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Midshipman Recognized as Recipient of Distinguished Military Service Award

  POSTED ON: Saturday, October 1, 2022 10:14 AM by Mass Communication Specialist 1st Class Jordyn Diomede

ANNAPOLIS, Md. - In recognition of Hispanic Heritage Month – observed from September 15 to October 15 each year – the U.S. Naval Academy (USNA) and the entire Navy and Marine Corps team celebrates the many contributions made by our Hispanic American service members across the globe.

In particular, one Hispanic American midshipman is being recognized as a 2022 Distinguished Military Service Award recipient by LATINA Style Magazine.

Midshipman 2nd Class (junior) Alondra Reyes has lived all over the U.S. throughout her life. A daughter of two immigrants from Mexico, she decided to attend the Naval Academy to give back to a country that had given her parents a home. 

“I knew I wanted to serve in some capacity, and the opportunity to attend the Naval Academy was one I couldn’t pass up,” she said. “It’s a chance for me to make a difference, and be someone for other Hispanic women to look up to in the future.”

During her time at USNA, she has earned the respect of community leaders, her superiors and her peers, said Lt. Marissa Cruz-Lemar, an instructor in the English Department and the officer representative for the Latin American Studies Club. 

She reached out to the Latin American Studies Club in search of a candidate to nominate for the Distinguished Military Service Award, which led to the president of the club suggesting Reyes. Cruz-Lemar has been an instrumental part of Reyes’ journey here at the academy, pushing her to submit articles and poems for a variety of awards. 

“Alondra is the perfect recipient for the Distinguished Military Service Award not just because of her formal leadership roles amplifying the Latinx community, but also because of her commitment to inspire others to reach their full potential,” she said. “She has a powerful ability to share her own experiences as a Latina in uniform in a way that feels universal and uplifts others.”

It wasn’t until Reyes’ second semester of her plebe year that she first encountered a Hispanic woman in uniform. For her, she wants to be the person she was looking for in high school to look up to. 

“I hope that as a mentor, I can be the person that I always wished had mentored me,” she said. “As a mentor, I'm meant to guide and share my experiences, but it has been a privilege because truthfully, I think I have learned more from those I’ve mentored. I’m learning more about myself, how I lead, what I am looking for in the people I lead and so on.

While serving as a detailer during Plebe Summer, she had the opportunity to meet and mentor Midshipman 4th Class (freshman) Lydanice Ruiz-Gonzalez from Puerto Rico. 

“It means a lot to me to have someone like Midshipman Reyes to talk to,” said Ruiz-Gonzalez. “She is an incredible person, full of energy, and enthusiastic. She is really passionate about what she does without exception. I admire her for her personality as a leader, being herself, and putting her values in front of everything.”

As her detailer, Reyes was able to identify with things Ruiz-Gonzalez encountered throughout the summer based on her own difficulties as a plebe.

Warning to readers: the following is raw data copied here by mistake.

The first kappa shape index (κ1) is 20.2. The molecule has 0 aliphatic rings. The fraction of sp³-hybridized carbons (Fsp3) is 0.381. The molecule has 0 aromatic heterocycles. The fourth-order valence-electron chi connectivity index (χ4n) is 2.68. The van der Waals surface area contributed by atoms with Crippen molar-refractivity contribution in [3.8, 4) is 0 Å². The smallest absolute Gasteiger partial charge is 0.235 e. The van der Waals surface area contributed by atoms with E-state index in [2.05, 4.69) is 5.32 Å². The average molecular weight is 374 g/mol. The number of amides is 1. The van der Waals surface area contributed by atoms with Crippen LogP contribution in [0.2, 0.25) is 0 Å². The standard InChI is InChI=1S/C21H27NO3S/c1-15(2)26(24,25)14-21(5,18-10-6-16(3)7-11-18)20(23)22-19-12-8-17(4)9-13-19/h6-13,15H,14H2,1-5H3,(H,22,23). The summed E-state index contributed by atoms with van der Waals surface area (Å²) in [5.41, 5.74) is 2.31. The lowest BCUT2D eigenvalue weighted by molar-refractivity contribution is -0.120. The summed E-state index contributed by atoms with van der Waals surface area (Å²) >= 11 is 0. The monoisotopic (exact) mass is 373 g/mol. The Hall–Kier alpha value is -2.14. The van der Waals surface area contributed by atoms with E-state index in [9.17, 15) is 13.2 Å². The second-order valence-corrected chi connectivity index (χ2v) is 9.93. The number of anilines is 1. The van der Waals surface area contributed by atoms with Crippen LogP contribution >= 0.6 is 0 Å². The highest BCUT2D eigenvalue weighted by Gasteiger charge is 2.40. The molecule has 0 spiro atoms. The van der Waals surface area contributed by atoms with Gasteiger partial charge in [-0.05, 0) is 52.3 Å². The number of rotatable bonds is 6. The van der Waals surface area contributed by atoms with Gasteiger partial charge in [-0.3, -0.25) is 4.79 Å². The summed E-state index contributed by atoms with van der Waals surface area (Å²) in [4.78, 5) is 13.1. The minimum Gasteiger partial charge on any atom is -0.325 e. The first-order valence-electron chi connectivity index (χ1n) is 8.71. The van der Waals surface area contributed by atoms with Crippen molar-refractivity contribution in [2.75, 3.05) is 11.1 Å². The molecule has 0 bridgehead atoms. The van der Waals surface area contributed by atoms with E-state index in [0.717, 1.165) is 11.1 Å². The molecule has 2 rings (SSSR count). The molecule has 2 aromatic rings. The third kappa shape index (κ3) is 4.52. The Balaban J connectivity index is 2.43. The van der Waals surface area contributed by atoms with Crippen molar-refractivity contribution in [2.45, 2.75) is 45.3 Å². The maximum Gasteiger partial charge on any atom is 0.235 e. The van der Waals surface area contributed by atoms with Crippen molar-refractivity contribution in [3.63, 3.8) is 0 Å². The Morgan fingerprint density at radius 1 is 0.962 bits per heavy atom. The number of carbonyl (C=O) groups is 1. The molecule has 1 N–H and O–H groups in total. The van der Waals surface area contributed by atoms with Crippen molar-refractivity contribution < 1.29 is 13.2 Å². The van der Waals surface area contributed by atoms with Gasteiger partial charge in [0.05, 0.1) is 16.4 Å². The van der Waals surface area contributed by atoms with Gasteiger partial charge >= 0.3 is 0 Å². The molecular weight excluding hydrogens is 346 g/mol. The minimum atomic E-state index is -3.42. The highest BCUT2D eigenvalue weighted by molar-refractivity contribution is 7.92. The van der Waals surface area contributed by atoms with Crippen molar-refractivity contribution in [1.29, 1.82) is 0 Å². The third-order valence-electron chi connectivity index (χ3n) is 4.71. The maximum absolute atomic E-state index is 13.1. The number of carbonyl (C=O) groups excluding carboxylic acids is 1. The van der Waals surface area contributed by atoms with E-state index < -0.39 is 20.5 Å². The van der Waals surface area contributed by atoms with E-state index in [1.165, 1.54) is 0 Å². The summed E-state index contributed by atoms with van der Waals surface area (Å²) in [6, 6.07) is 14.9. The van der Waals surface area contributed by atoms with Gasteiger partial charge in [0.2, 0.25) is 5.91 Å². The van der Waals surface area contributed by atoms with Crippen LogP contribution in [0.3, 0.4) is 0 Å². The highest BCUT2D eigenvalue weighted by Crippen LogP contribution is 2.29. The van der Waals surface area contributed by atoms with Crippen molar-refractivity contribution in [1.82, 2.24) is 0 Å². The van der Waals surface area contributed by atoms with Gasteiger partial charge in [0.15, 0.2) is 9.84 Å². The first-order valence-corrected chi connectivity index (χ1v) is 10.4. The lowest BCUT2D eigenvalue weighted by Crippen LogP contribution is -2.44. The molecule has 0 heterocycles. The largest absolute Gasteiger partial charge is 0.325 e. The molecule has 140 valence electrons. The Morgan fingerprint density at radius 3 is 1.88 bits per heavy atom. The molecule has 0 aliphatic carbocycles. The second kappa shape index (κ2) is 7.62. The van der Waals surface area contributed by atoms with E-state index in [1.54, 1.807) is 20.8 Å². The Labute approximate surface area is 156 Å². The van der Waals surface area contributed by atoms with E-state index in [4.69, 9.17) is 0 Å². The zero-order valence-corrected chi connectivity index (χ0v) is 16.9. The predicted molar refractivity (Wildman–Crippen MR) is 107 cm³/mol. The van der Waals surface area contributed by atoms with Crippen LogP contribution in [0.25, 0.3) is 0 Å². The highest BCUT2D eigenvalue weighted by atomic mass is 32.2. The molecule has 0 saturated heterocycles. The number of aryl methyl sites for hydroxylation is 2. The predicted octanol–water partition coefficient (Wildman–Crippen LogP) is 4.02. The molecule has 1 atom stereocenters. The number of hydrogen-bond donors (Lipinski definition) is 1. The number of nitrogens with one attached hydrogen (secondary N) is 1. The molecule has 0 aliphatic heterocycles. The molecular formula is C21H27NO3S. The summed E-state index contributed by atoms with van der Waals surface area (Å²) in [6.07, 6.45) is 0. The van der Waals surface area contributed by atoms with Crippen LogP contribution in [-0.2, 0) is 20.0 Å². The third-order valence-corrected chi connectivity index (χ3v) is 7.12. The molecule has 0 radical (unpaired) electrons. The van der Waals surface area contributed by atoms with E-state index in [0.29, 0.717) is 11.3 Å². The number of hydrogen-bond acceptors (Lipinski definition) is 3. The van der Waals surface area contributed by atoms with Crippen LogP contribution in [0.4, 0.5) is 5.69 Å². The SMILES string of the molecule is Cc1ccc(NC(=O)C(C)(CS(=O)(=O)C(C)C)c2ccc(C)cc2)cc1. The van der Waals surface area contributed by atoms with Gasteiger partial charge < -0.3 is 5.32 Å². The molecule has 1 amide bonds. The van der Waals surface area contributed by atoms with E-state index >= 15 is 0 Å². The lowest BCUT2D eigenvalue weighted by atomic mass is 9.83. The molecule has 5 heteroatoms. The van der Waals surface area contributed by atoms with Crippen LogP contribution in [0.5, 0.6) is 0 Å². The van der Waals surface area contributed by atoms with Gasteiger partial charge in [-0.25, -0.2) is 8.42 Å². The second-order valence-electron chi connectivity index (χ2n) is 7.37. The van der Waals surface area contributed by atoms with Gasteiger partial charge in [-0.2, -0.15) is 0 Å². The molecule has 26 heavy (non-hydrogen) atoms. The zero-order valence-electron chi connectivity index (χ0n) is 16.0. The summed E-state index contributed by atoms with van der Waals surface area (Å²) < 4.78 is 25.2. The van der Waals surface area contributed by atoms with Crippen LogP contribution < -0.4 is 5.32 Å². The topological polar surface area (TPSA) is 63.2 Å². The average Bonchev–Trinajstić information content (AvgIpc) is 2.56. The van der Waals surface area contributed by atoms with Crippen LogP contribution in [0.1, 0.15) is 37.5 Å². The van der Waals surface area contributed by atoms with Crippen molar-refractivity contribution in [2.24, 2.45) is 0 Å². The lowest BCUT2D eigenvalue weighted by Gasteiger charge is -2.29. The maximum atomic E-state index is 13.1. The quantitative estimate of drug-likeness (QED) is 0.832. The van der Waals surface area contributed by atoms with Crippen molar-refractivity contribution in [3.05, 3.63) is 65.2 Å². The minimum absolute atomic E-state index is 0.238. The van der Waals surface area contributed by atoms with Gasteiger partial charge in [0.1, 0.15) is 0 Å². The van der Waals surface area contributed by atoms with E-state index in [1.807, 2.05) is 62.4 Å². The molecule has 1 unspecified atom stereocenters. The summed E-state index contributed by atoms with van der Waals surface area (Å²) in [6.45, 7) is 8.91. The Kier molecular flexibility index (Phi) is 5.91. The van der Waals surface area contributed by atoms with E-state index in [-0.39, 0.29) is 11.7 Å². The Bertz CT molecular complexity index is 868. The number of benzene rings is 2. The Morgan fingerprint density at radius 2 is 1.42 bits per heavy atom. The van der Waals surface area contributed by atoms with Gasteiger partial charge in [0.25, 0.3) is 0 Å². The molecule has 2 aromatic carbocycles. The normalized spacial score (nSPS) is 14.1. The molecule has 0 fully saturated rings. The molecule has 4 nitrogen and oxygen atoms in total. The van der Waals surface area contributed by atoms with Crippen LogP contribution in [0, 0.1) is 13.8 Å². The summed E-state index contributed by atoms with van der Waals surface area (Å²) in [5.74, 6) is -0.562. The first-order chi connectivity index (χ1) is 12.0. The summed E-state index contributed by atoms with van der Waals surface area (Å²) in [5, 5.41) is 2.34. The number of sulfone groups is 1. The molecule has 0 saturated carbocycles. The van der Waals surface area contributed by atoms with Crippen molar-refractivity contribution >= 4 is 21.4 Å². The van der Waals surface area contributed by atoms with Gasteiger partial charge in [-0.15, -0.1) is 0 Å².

Plebe year is hard for everyone, but I also faced some extra challenges,” said Reyes. “I didn’t feel at home because I didn’t have a military family and my parents aren’t from this country.”

It was an adjustment arriving at the Naval Academy, and one she hoped to make easier for her fellow midshipman. 

“She understands me really well since she knows how that feels because of her experience,” said Ruiz-Gonzalez. “She encourages me to step out [of my comfort zone] and be more confident in myself.”

During the summer, Reyes said she saw Ruiz-Gonzalez at her lowest, but also saw her dominating the physical events and helping her classmates along the way. Even after the completion of Plebe Summer and the start of the academic year, Ruiz-Gonzalez and Reyes still communicate.

“I can see she works harder every day to become better, and the confidence in her is something inspiring,” said Ruiz-Gonzalez. “I see her as a person to follow and admire because it helps me to remember that no matter what, be proud of where you are and improve yourself. I really love where I come from and who I am, and she inspires me to seek the confidence I still need to work on.”

Since the inception of LATINA Style’s Distinguished Military Service Award in 2004, more than 191 women have been recognized as successful, accomplished, and impactful Latinas serving in the military. 

Reyes was recognized for her achievement during the LATINA Style’s 19th National LATINA Symposium and Distinguished Military Service Awards event held in Washington, D.C., Sept. 29.

“What's impressed me most about Alondra is that she’s extremely courageous,” said Cruz-Lemar. “She’s willing to put herself out there in a way that not a lot of people are comfortable doing. Alondra’s not afraid to try; she’s not afraid to share; and we’re all better for it.”

As a midshipman, mentor, and friend, Reyes strives to take advantage of all the opportunities provided to her.

“Just go for it, even if you think you can’t do it,” she said. “Take the chances, even if you don’t think you deserve them.”


Category: General Interest, Midshipman